Bodywork: Fitness for the Outside Athlete, November 1996
Training: The Prepared Snowboarder
Tiptoeing past soreness this season
By Sarah Bowen Shea
Don’t be fooled by snowboarding’s carefree image. It is a sport, and you should train for it. “When I first started boarding, my routine consisted of nothing more than lacing up my boots, and I paid for it,” says Kevin Delaney, three-time world champion and founder
of Delaney Adult Snowboarding Camps in Aspen. “There was many a Monday when I could hardly walk to school because my calves were so knotted from a weekend of riding.”
Such painful fatigue is preventable if you focus preseason attention on the body parts that snowboarding stresses: feet, ankles, and calves. “Your feet absorb vibrations from riding over ‘chatter,’ ” Delaney says. In addition, your ankles must constantly shift your weight from the board’s nose to its tail and back, your shin muscles must work to get your board up on a heel-side
turn, and your calf muscles strain to raise your edge on a toe-side turn. “If you don’t develop those muscles,” Delaney concludes, “you’ll have less control on the slopes and a lot more pain off the slopes.”
To develop the pertinent muscles, Delaney says, institute a regular routine of stretching followed by a regimen of four simple–if absurd-looking–variations of contorted walking. (Remember Monty Python’s “Ministry of Silly Walks”?) Do the walks every day during the preseason, working up to three to five minutes per exercise. Once the season starts, Delaney says, you can drop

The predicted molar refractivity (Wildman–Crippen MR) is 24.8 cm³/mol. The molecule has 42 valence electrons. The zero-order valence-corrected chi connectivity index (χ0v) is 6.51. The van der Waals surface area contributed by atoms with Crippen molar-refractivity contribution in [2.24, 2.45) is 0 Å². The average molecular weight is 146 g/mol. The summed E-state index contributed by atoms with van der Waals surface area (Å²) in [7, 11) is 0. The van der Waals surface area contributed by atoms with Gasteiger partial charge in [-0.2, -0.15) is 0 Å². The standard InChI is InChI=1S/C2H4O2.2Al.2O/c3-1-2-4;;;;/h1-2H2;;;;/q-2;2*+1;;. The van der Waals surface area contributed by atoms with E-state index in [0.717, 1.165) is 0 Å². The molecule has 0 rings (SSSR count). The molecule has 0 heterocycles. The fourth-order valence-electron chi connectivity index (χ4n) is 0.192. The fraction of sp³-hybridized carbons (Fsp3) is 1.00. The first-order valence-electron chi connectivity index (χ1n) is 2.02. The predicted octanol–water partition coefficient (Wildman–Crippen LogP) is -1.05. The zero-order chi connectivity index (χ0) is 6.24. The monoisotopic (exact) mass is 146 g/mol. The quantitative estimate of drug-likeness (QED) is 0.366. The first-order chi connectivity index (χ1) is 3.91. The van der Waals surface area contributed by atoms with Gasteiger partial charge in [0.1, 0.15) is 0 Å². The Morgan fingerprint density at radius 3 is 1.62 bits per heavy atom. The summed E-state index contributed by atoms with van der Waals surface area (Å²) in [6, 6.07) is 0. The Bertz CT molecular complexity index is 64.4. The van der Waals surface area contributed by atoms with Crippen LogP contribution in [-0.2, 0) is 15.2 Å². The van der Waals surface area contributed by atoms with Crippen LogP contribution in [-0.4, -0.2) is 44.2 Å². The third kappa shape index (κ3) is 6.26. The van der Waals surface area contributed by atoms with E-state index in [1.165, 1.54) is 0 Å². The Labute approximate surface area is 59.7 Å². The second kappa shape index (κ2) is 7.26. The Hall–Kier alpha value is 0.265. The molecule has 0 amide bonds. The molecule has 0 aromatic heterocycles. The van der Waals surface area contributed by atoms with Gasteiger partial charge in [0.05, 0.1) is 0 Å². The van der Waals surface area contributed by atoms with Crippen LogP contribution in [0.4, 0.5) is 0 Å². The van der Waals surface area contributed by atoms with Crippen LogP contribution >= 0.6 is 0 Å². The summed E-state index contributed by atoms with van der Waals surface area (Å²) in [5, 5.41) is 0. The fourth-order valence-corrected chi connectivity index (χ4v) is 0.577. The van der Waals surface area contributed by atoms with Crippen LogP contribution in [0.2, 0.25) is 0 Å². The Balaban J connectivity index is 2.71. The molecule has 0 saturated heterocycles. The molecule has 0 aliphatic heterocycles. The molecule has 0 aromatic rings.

the strength-training paces, but continue to stretch daily. These exercises are best undertaken barefoot on dry grass or low-pile carpet.
To loosen up before these exercises, do the alphabet. Sitting in a chair, extend one leg, toes pointed, and “write” each letter of the alphabet in the air with your big toe. Don’t get sloppy after a few letters; do each one slowly and correctly. Repeat with your other foot.
Walk on your heels only. Think about doing heel-side turns on the slope–you’re working the same muscle on the outside front of your leg (the anterior tibialis).
Get up on your toes and the balls of your feet, and walk. If you’re pressed for time, Delaney suggests working the toe walk into your daily life by doing this exercise on the way upstairs–just make sure you stay on the balls of your feet. It works your calf muscles and the soleus muscles that lie underneath, much as if you were
traversing a hill on your toe-side edge.
Pace on the outside edges of your feet for five minutes; then do the same on the inside edges. Roll your ankles as far as you can either way, and keep your knees straight. Both types of walks will increase the flexibility and strength of your feet and ankle muscles, crucial for shock absorption and stability on the slopes.